why is 'la mano' not 'el mano'? | SpanishDict Answers
Do you #LoveSpanish? Share why for a chance to win $15,000 in scholarships from SpanishDict. Learn more!
report this ad
2 Vote

'mano' ended with an 'o', why is 'la mano' not 'el mano'?

  • Posted Aug 25, 2010
  • | 25883 views
  • | link
  • | flag

4 Answers

3 Vote

My Spanish teacher explained to us that the reason for "la" was that "la mano" sounded better than "el mano."

Interesting theory....I am more inclined to believe (and this is merely conjecture on my part) that it has something to do with the fact of the word being passed down from Latin. In Latin, the word "manus" (from which the word mano is derived) was a fourth declension feminine noun.

The predominant letter in the ending of fourth declension nouns was (-u-). Compare this with the first declension (typically feminine nouns) and second declension (typically masculine or neuter) nouns whose predominant endings were (-a) and (-o-), respectively.

It seems that this -o/-a tradition for masculine/feminine nouns may have been passed down from the original Latin first and second declensions. Additionally, the fourth declension nouns were a group of nouns which were mostly masculine with a few feminine exceptions (manus being one of them), and it is not unlikely, then, that this is where the exception originated for the word "mano."

  • I got lost at the first use of the word "declension", but it sounds good to me. - KevinB Aug 25, 2010 flag
  • Hey, wait! Manus -> Manipulate! I made a connection! Probably an obvious one, but new to me. Thanks. - KevinB Aug 25, 2010 flag
  • Declension just refers to the inflection of nouns, pronouns, adjectives, etc to indicate number (singular vs. plural), gender (masculine vs feminine) and case (nominative, accusative, dative, genitive, etc) - Izanoni1 Aug 25, 2010 flag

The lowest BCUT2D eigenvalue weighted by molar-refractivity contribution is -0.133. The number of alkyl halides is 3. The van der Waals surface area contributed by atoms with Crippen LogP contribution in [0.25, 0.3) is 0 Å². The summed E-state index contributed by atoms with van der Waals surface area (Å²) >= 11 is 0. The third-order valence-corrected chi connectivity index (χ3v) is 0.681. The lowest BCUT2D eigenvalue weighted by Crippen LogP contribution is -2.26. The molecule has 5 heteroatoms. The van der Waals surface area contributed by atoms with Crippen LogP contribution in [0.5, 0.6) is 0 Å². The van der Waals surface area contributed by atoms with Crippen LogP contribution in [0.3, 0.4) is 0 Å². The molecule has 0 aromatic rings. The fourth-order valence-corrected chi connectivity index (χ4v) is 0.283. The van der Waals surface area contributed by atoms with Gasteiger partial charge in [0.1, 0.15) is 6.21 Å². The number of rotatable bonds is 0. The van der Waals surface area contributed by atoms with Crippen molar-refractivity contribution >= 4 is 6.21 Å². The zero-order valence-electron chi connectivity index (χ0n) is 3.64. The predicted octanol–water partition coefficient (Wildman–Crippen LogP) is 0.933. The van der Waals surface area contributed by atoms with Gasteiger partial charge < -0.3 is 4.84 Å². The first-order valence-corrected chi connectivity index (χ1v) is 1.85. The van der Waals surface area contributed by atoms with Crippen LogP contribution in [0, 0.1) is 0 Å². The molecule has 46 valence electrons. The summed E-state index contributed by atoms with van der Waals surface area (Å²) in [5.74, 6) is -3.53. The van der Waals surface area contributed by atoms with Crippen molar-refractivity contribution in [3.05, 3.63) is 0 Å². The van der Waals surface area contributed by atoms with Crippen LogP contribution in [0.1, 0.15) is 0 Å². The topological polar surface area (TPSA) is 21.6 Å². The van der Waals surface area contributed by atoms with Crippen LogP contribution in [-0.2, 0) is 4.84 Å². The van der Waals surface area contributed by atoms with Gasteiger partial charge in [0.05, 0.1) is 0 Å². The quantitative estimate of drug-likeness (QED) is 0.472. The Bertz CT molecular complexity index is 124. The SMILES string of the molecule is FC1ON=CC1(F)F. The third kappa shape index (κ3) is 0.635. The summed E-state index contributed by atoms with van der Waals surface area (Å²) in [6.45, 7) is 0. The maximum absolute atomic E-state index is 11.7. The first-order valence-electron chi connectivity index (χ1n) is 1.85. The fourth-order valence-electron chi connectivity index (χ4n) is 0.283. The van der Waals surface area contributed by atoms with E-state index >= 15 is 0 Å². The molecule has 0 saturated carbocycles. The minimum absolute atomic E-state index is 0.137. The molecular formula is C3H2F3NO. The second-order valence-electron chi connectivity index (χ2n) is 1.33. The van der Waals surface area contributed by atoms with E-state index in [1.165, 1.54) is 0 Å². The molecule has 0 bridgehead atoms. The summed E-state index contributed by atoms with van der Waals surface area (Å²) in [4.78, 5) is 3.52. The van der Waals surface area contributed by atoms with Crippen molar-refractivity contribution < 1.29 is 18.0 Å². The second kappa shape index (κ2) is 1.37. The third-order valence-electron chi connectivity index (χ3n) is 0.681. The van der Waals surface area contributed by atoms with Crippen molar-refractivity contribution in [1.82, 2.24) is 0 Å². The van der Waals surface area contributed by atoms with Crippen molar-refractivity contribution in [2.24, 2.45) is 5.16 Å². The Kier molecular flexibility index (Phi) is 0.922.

• In comparison to English, Latin is a very highly inflected language. When dealing with a noun in Latin you have to know the forms of each declension in order to tell whether the noun acts as the subject, recipient (Indirect Object), direct object , etc - Izanoni1 Aug 25, 2010 flag
  • I've always wanted to work up the gumption to study Latin, since I love Romance languages and have studied a couple or three. But, in the end, I'd really rather study another language that I can talk to someone with - KevinB Aug 25, 2010 flag
2 Vote

Welcome to the forum. I understand your confusion. In general, most nouns that end with "O" are masculine, so the article is el. But not all of them. Mano just happens to be an exception. It is feminine, despite the "O" ending, so the article is la. It's just one of those things. Fortunately, there aren't very many of "those things" in Spanish.

0 Vote

My Spanish teacher explained to us that the reason for "la" was that "la mano" sounded better than "el mano."

  • That's why we use el with agua even though it is feminine (and other feminine singular nouns that start with a stressed "A" sound), but I'd never heard that about using la with mano, which really is feminine. - KevinB Aug 25, 2010 flag
  • It's better to at least give the teacher's answer than to say, "it's the convention," as is the case here, like using an x and a y in algebra. There is no deeper "reason." - Malenor Sep 4, 2010 flag
0 Vote

Izanoni1 offered a very interesting response which included this sentence (I added the emphasis):

Additionally, the fourth declension nouns were a group of nouns which were mostly masculine with a few feminine exceptions (manus being one of them)

Sonalisa phrased the question this way:

'mano' ended with an 'o', why is 'la mano' not 'el mano'?

So we cannot be sure whether Sonalisa meant to be asking why one uses "la" with "mano" -- in which case KevinB's answer is quite sufficient: "mano" is feminine". Or is Sonalisa really more interested in knowing "why" mano is a feminine noun - given that it ends in "o" (in which case, KevinB's answer is also good! .."one of those things" smile

Now Izanoni1 has offered an explanation as to "which" of "those things"!

We are unfortunately left with the question now as to why "manus" was one of the exceptions in that fourth declension and feminine in Latin for the Romans:-(

Maybe we can post that question in a Latin or Historical Linguistics forum! Sonalisa has made me curious.

Answer this Question
report this ad